RSA 2017 – 5 Things to Think About
Every year since 1993, RSA has hosted one of the key computer and network security conferences, gathering some of the leading personalities in cybersecurity and cryptography to discuss the latest issues. This year it was held in San Francisco, and was the third time I had attended. I want to share some highlights that I thought particularly relevant. It’s a great conference and if you have any responsibility or interest in cybersecurity I definitely recommend you go, whether you are a vendor, system integrator or a user of video surveillance. If you weren’t able to go this year, then recordings of most sessions and keynotes are made available online.
Security Concerns about The Internet of Things
One of the hottest topics this year was the security concerns around IoT. Many speakers talked about the Mirai botnet, and some sessions even demonstrated how it works (because it is still out there). For those who don’t know, Mirai is malware that caused the two largest distributed denial of service (DDoS) attacks last year. In addition, it took down the DNS provider, Dyn, which disrupted global internet services including Spotify, Reddit and GitHub.
As most presenters pointed out, the biggest vulnerability to Mirai is having passwords hard-coded into devices such as routers, DVRs and cameras, so that users can’t change it even if they want to. There is a very simple and obvious solution: allow users to choose their own passwords (and even better, make users change the default password before the device can be put into use).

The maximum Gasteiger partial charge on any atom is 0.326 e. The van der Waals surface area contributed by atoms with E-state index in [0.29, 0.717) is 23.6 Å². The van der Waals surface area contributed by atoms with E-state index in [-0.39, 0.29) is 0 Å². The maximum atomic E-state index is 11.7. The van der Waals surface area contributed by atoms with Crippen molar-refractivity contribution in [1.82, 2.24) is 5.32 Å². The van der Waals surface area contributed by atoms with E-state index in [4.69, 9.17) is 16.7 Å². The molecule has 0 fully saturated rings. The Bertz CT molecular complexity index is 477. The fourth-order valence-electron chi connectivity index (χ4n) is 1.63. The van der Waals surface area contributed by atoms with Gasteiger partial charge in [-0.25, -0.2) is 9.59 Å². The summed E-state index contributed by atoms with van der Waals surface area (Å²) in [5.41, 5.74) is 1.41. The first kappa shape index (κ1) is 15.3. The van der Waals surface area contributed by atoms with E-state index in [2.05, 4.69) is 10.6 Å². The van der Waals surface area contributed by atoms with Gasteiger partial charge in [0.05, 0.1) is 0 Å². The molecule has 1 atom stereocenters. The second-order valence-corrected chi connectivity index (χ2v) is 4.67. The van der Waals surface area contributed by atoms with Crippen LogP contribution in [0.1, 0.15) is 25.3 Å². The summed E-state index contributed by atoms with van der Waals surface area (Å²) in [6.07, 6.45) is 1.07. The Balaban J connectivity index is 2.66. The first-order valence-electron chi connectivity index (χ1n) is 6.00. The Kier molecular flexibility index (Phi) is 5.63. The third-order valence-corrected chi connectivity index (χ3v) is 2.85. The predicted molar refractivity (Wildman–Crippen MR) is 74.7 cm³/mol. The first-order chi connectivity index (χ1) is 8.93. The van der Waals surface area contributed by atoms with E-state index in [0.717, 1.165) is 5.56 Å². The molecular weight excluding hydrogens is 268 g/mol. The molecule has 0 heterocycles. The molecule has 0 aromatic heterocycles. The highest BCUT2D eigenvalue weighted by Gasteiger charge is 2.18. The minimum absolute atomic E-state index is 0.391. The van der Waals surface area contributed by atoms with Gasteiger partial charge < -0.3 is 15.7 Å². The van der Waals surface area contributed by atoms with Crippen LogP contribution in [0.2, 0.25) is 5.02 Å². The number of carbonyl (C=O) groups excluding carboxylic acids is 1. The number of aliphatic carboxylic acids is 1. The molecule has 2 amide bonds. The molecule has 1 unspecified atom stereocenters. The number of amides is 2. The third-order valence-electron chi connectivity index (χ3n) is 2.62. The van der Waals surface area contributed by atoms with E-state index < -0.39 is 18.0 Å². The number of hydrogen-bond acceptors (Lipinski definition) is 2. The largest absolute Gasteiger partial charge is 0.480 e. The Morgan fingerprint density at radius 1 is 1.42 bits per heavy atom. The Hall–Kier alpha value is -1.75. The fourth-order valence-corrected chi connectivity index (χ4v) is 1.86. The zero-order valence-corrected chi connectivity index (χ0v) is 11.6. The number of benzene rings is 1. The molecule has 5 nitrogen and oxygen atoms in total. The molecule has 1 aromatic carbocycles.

One reason why the Mirai botnet has generated so much concern is the fact that the botnet attacked critical infrastructure while leaving the device owners unharmed. There is little incentive for individuals or small organizations to take even basic precautions when connecting their devices to Internet, so vendors will have to take much more responsibility before shipping insecure products.
Ransomware was another hot topic, specifically referencing the attack on Washington DC Police. This is currently the #1 data-loss disaster for small and medium businesses: it exceeds the cost of accidental user-deleted data and is more common than hardware failure. As with real life ransom situations, experts recommend not to pay up as in the long term that should help reduce the potential value to the criminals involved. Although obviously this may not seem helpful to the individual business who has been caught in a ransomware attack. So, a number of corporations and organizations are sponsoring free-of-charge support for those who are affected (https://www.nomoreransom.org/). It’s worth noting that the statistics show that data will not be recovered in 25% of the cases regardless of whether the ransom is payed or not. As a result of this, Cyber Insurance is becoming more popular for large organizations. These insurance policies require specific security measures to be taken, but at the same time, often forbidden those organizations from making it public that they have it.